• Some of us have been doing keywords so long it is hard to change. I'm not nearly as far down the anti-keyword path as you are, but even I recognize that Google has gone off keywords to a large extent. As a user of Google search it frustrates me to no end when Google returns results that don't actually match my query. It isn't the synonyms that I mind so much as Google blatantly ignoring words in my query and returning pages that are for more general than my very specific search. I've actually switched to using "verbatim" mode all the time. I must be one of the few it bothers though. – Stephen Ostermiller Mar 17 '18 at 1:49
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What I have personally noticed across my sites is that when Google crawls one of my sites for many thousands of pages one day, but then it stops crawling it over the whole week, that it decided:

  1. My site was interesting and maybe worth crawling
  2. That it turned out it wasn't interesting enough to Google to come back everyday.
  3. But it's interesting enough for Google to come back in a week or two to see if it got better.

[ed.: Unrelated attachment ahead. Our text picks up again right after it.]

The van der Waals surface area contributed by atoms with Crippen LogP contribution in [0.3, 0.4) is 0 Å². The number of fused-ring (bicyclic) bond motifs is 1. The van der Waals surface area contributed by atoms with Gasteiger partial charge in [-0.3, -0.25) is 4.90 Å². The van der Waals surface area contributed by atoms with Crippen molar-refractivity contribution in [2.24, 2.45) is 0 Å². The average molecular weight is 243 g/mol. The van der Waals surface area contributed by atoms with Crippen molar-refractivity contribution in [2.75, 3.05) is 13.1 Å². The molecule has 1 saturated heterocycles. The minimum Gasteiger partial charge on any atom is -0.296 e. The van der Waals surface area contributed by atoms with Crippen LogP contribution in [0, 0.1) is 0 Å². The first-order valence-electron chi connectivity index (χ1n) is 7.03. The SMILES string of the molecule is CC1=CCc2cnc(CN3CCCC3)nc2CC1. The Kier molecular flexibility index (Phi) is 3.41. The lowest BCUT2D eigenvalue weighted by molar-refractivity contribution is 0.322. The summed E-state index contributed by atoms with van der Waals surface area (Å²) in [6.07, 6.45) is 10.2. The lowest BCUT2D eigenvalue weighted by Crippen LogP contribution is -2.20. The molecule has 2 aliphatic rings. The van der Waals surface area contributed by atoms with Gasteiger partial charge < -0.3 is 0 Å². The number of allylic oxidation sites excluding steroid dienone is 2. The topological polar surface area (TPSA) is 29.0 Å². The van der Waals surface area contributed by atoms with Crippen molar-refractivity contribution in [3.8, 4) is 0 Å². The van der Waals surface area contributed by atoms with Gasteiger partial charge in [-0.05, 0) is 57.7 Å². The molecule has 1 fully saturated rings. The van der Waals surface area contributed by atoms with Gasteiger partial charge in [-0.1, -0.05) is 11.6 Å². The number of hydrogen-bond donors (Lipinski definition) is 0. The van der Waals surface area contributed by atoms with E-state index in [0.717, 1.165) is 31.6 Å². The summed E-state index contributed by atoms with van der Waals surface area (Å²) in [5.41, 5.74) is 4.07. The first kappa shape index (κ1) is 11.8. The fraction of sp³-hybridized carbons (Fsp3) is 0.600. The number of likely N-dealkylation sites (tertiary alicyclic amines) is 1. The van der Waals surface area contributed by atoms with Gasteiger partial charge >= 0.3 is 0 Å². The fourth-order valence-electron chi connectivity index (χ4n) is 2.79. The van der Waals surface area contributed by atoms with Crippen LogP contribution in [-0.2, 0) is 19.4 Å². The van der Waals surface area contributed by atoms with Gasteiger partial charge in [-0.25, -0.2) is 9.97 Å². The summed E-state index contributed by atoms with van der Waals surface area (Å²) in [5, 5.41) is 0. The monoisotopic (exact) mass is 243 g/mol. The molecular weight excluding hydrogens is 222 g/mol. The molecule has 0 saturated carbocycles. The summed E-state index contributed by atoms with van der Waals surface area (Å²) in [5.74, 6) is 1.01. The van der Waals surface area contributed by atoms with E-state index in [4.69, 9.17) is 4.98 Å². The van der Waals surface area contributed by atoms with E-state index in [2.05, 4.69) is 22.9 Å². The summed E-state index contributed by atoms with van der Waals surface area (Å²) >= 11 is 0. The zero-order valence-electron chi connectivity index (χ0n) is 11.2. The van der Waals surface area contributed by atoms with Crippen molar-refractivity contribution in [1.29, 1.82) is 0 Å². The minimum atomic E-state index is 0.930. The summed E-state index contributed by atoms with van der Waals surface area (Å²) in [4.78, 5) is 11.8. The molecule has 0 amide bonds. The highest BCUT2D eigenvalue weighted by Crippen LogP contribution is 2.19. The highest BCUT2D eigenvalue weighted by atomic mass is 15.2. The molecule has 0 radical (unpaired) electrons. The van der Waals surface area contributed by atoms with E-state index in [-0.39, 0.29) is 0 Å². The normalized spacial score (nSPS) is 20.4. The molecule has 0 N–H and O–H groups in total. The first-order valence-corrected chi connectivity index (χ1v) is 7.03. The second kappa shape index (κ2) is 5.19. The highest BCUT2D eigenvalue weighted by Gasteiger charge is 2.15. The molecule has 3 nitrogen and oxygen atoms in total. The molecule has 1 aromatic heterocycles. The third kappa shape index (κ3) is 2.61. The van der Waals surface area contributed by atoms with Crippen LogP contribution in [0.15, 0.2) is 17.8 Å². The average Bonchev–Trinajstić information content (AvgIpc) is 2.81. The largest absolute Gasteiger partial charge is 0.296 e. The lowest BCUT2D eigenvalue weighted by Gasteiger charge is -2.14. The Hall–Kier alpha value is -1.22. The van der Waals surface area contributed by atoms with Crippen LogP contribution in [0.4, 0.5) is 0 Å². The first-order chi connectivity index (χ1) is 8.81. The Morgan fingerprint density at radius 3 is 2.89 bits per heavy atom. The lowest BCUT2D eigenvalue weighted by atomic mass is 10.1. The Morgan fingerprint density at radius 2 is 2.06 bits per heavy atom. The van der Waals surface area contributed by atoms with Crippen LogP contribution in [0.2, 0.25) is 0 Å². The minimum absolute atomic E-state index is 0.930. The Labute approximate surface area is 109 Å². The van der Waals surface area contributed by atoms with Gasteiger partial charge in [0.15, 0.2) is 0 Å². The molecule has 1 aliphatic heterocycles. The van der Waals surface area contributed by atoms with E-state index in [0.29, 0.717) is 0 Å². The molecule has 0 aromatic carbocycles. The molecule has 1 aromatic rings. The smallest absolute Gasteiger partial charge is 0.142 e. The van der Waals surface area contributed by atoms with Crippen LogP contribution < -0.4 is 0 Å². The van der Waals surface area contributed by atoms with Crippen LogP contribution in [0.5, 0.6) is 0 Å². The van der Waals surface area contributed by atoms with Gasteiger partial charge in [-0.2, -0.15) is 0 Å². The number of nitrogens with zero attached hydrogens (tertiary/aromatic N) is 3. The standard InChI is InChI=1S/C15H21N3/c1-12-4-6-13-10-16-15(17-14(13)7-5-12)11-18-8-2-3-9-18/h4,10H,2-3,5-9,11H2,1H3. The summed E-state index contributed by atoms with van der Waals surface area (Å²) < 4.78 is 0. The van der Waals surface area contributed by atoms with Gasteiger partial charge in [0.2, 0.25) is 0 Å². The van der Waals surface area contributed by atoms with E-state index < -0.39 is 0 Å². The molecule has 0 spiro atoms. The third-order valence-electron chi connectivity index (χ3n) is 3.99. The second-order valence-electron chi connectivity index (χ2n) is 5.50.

When my sites start getting crawled by Google everyday is when I've found that Google starts to send them a lot of traffic. It seems that when my sites get crawled massively for one day or one week, but not at all the next day or week, it's because Google is interested but it doesn't want to send me much traffic yet. When I've improved the sites with infrequent crawl rates, Google has often then began crawling the site every day and sending it a lot more traffic.

As a result, I think that this is an indication that you really might want to figure out what you can do to take the site to the next level of improvement. Because Google is interested in you but may think you need to shine brighter.

This is just my thought and experience from similar crawl rate issues I've experienced and how I've interpreted them.